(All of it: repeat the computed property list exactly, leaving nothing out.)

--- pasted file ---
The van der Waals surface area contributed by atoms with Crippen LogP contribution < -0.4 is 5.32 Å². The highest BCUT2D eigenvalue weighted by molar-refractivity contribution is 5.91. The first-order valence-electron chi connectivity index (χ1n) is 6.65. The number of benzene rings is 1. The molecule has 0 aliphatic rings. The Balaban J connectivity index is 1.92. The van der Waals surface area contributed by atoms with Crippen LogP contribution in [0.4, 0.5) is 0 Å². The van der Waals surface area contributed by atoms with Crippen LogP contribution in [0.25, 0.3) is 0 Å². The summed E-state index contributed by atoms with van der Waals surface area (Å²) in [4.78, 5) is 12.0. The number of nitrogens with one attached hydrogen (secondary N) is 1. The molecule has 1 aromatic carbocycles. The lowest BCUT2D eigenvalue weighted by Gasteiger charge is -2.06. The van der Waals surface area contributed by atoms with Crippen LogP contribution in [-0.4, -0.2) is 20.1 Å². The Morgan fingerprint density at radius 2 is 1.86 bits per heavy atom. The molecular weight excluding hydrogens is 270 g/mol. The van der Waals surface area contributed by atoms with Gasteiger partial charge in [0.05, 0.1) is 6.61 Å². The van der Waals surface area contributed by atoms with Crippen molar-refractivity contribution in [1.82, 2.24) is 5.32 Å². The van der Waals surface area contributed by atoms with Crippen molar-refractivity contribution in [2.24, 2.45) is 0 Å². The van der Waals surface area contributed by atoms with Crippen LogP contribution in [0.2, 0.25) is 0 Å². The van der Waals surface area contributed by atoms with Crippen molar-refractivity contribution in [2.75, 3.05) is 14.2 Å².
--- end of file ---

The van der Waals surface area contributed by atoms with Crippen LogP contribution < -0.4 is 5.32 Å². The highest BCUT2D eigenvalue weighted by molar-refractivity contribution is 5.91. The first-order valence-electron chi connectivity index (χ1n) is 6.65. The number of benzene rings is 1. The molecule has 0 aliphatic rings. The Balaban J connectivity index is 1.92. The van der Waals surface area contributed by atoms with Crippen LogP contribution in [0.4, 0.5) is 0 Å². The van der Waals surface area contributed by atoms with Crippen LogP contribution in [0.25, 0.3) is 0 Å². The summed E-state index contributed by atoms with van der Waals surface area (Å²) in [4.78, 5) is 12.0. The number of nitrogens with one attached hydrogen (secondary N) is 1. The molecule has 1 aromatic carbocycles. The lowest BCUT2D eigenvalue weighted by Gasteiger charge is -2.06. The van der Waals surface area contributed by atoms with Crippen LogP contribution in [-0.4, -0.2) is 20.1 Å². The Morgan fingerprint density at radius 2 is 1.86 bits per heavy atom. The molecular weight excluding hydrogens is 270 g/mol. The van der Waals surface area contributed by atoms with Gasteiger partial charge in [0.05, 0.1) is 6.61 Å². The van der Waals surface area contributed by atoms with Crippen molar-refractivity contribution in [1.82, 2.24) is 5.32 Å². The van der Waals surface area contributed by atoms with Crippen molar-refractivity contribution in [2.24, 2.45) is 0 Å². The van der Waals surface area contributed by atoms with Crippen LogP contribution in [0.2, 0.25) is 0 Å². The van der Waals surface area contributed by atoms with Crippen molar-refractivity contribution in [2.75, 3.05) is 14.2 Å².